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# Array Iteration

The easiest way to iterate through each element of an array is with foreach. The foreach statement lets you run a code block once for each element in an array.

1. Looping arrays with ForEach statement
2. Looping a numerical array with `For` statement
3. Using print_r function
4. Looping a Multidimensional or Nested Array using a Recursive Function.

## Iterate Arrays with ForEach Loop

As we discussed earlier, the easiest way to iterate through an array is using the `foreach` statement. The `foreach` statement has two forms, both iterate through an array expression, executing the body of the loop for each element in the array:

```foreach(array_expression as \$value) statement
foreach(array_expression as \$key => \$value) statement```

The first form assigns the value from the element to a variable identified with the `as` keyword; the second form assigns both the key and the value to a pair of variables.

The following example shows the first form in which the array expression is the variable `\$lengths`, and each value is assigned to the variable `\$cm`:

```<?php
// Construct an array of integers
\$lengths = array(0, 107, 202, 400, 475);

// Convert an array of centimeter lengths to inches
foreach(\$lengths as \$cm) {
\$inch = \$cm / 2.54;
echo "\$cm centimeters = \$inch inches\n";
} ```

The example iterates through the array in the same order it was created:

```0 centimeters = 0 inches
107 centimeters = 42.125984251969 inches
202 centimeters = 79.527559055118 inches
400 centimeters = 157.48031496063 inches
475 centimeters = 193.87755102041 inches```

The first form of the `foreach` statement can also iterate through the values of an associative array, however the second form assigns both the key and the value to variables identified as `\$key` `=>` `\$value`. The next example shows how the key is assigned to `\$animal`, and the value is assigned to `\$sound` to generate verses of “Old MacDonald”:

```<?php
\$sounds = ["cow"=>"moo", "dog"=>"woof", "duck"=>"quack"];
foreach (\$sounds as \$animal => \$sound) {
echo "<p>A \$animal sounds: \$sound</p>";
}```

This prints a verse for each `\$animal`/`\$sound` pair in the `\$sounds` array:

```A cow sounds: moo
A dog sounds: woof
A duck sound: quack```

Looping through numerical arrays can most easily be done using `foreach` because in each iteration of the loop, the current element in the array is automatically written in a variable.

```<?php
\$a = ['I', 'II', 'III', 'IV';
foreach (\$a as \$element) {
echo \$element . '<br>';
}```

When the second form of the `foreach` statement is used with a nonassociative (numerical) array, the index is assigned to the key variable and the value to the value variable. The following example uses the index to number each line of output:

```<?php
// Construct an array of integers
\$lengths = array(0, 107, 202, 400, 475);

// Convert an array of centimeter lengths to inches
foreach(\$lengths as \$index => \$cm) {
\$inch = \$cm / 2.54;
echo "\$index:  \$cm centimeters = \$inch inches\n";
}```

Alternatively, a `for` loop can also be used. The first array element has the index `0`; the number of array indices can be retrieved using the `count()` function.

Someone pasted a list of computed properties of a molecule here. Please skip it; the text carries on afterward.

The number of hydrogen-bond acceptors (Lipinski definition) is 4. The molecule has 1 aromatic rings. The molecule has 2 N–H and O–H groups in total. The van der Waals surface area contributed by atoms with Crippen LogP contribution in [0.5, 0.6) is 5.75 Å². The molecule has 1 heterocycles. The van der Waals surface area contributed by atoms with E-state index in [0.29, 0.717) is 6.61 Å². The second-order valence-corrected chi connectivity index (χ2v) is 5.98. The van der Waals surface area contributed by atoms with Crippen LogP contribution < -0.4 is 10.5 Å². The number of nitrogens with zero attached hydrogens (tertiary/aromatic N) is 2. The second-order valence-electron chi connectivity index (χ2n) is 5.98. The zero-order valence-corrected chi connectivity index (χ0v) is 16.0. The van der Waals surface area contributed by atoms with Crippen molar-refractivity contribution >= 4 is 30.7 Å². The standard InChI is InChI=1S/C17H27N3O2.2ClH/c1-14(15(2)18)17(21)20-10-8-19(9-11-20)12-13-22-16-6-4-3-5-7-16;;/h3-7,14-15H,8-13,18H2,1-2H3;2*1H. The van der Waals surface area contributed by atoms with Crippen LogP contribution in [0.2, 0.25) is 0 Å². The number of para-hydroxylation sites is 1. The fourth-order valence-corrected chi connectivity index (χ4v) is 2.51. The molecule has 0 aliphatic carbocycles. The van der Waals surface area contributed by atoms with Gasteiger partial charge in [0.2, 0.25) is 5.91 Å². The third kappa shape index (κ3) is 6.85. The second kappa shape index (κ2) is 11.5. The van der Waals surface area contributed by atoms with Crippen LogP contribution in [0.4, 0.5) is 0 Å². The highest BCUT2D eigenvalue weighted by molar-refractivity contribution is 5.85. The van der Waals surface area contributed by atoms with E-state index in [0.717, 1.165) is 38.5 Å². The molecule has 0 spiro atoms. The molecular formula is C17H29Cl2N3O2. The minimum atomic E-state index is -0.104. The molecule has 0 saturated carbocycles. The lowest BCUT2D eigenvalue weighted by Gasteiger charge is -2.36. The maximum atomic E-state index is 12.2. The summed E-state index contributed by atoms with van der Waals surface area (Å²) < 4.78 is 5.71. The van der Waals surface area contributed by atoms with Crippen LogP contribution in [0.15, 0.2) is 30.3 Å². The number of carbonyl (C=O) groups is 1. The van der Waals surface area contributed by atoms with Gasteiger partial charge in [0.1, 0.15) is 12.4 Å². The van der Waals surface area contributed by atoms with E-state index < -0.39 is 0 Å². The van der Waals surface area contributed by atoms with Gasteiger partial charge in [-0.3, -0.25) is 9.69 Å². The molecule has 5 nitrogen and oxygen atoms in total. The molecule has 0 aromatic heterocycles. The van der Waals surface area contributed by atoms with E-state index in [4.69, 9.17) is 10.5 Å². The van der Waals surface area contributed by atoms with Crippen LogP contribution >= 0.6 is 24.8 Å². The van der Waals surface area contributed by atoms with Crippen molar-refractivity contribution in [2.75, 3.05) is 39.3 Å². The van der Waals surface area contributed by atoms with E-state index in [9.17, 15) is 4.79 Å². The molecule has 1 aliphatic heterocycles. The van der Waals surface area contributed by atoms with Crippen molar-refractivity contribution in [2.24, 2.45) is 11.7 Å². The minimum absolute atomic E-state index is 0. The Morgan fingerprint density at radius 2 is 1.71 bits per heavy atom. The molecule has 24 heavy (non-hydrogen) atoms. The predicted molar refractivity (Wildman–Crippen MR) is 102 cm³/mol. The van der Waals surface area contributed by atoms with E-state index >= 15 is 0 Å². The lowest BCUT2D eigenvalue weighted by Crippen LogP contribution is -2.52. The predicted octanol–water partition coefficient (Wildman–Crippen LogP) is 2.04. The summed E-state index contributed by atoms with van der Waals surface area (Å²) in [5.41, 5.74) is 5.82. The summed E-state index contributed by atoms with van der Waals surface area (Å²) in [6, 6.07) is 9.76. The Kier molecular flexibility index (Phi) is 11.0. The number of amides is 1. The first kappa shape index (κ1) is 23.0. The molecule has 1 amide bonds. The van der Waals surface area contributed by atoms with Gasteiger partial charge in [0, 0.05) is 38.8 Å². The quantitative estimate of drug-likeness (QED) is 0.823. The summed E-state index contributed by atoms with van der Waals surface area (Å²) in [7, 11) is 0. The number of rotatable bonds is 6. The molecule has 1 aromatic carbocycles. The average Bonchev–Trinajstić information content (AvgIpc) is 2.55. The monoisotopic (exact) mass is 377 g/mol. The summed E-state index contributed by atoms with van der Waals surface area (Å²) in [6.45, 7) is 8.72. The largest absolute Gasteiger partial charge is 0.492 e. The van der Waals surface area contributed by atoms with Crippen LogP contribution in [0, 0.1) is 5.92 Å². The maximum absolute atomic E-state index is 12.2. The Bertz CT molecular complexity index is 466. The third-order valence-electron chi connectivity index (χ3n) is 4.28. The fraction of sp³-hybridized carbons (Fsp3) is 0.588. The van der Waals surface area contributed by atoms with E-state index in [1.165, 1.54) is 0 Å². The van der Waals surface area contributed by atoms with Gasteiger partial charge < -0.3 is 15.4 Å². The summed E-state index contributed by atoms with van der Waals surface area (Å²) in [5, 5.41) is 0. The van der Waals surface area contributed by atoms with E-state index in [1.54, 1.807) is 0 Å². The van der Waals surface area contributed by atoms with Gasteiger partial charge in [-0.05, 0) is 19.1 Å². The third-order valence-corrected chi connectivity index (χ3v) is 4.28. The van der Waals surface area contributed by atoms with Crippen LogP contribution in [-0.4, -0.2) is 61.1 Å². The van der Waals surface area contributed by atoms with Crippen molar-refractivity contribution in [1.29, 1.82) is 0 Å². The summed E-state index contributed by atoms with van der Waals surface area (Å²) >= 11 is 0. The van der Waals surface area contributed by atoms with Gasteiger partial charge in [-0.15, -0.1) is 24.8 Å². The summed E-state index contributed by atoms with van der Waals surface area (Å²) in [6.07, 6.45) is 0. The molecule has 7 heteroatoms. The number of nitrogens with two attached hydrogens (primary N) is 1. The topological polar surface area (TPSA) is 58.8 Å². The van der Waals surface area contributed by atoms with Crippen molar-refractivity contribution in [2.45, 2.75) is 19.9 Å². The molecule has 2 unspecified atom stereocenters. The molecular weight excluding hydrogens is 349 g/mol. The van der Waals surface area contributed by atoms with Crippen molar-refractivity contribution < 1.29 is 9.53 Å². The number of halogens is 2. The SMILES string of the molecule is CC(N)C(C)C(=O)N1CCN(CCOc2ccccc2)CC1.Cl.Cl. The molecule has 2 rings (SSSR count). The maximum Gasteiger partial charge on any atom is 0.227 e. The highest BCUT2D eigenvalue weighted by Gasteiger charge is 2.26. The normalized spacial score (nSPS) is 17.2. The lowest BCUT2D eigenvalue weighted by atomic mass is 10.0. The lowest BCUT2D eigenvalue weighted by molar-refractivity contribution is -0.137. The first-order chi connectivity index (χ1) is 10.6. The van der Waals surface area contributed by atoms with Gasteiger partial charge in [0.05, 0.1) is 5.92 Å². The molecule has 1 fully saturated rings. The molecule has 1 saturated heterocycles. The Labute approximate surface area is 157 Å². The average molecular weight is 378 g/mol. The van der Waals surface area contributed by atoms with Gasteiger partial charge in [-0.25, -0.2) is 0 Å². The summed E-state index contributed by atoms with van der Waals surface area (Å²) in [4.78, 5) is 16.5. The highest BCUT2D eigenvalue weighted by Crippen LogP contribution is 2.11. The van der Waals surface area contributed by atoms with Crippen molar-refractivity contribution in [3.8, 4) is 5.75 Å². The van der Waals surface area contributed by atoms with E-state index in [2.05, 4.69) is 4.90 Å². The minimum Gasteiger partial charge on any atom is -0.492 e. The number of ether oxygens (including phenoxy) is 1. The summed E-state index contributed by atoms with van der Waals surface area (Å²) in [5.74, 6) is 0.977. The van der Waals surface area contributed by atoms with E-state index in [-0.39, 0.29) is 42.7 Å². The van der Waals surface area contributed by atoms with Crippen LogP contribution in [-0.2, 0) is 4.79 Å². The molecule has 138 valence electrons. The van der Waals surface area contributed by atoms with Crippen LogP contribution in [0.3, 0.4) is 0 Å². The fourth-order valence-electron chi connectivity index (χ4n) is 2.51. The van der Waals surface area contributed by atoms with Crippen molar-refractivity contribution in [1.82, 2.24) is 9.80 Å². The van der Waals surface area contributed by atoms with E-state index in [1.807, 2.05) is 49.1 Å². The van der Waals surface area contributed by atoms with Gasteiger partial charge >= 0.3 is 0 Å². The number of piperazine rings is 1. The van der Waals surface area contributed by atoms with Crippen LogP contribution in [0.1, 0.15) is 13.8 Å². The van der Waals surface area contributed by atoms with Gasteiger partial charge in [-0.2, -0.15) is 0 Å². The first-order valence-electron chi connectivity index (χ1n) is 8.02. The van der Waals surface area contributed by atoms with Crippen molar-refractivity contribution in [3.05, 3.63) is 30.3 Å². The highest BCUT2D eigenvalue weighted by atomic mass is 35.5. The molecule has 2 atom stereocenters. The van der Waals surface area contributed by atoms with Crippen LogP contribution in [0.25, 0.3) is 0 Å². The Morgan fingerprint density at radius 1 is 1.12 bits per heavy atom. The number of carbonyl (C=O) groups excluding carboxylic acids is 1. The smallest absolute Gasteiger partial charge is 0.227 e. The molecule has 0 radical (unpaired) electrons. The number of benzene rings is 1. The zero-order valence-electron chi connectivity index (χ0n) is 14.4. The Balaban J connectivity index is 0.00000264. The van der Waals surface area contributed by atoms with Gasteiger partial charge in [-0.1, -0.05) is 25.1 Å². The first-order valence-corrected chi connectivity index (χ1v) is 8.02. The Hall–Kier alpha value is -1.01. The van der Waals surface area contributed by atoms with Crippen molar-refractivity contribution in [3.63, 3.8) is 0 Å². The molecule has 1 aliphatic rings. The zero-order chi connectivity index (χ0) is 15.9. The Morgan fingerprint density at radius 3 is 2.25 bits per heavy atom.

## Iterate or Looping Through an Array with `for`

```<?php
\$a = array('I', 'II', 'III', 'IV');
for (\$i = 0; \$i < count(\$a); \$i++) {
echo \$a[\$i] . '<br>';
}```

The for loop is equally good for numerical arrays; though, usually, using `foreach` is the much more convenient way.

Nested arrays can be printed really easily by using `print_r()`. Take a look at the output of the listing in the figure.

```<?php
\$roman = ['one' => 'I', 'two' => 'II', 'three' => 'III'];
\$arabic= ['one' => '1', 'two' => '2', 'three' => '3'];

\$a = array('Roman'  => \$roman, 'Arabic' => \$arabic);
print_r(\$a);```

If you set the second parameter of `print_r()` to `true`, the array’s contents are not sent to the browser, but are returned from the function, so that you can save this information in a variable and process it further.

However, the output of the preceding code is hardly usable for more than debugging purposes. Therefore, a clever way to access all data must be found.

## Looping a Multidimensional or Nested Array using a Recursive Function

A recursive function is a reasonable way to achieve this. In this, all elements of an array are printed out; the whole output is indented using the HTML element `<blockquote>`. If, however, the array element’s value is an array itself, the function calls itself recursively, which leads to an additional level of indention. Whether something is an array can be determined using the PHP function `is_array()`. Using this, the following code can be assembled.

```<?php
function printNestedArray(\$a) {
echo '<blockquote>';
foreach (\$a as \$key => \$value) {
echo "\$key: ";
if (is_array(\$value)) {
printNestedArray(\$value);
} else {
echo "\$value <br>";
}
}
echo '</blockquote>';
}

\$roman = ['one' => 'I', 'two' => 'II', 'three' => 'III'];
\$arabic= ['one' => '1', 'two' => '2', 'three' => '3'];

//Nested/Multidimensional Array
\$arr = array('Roman'  => \$roman, 'Arabic' => \$arabic);

//Call function to print array
printNestedArray(\$arr);```

See the figure for the result:

Working with arrays: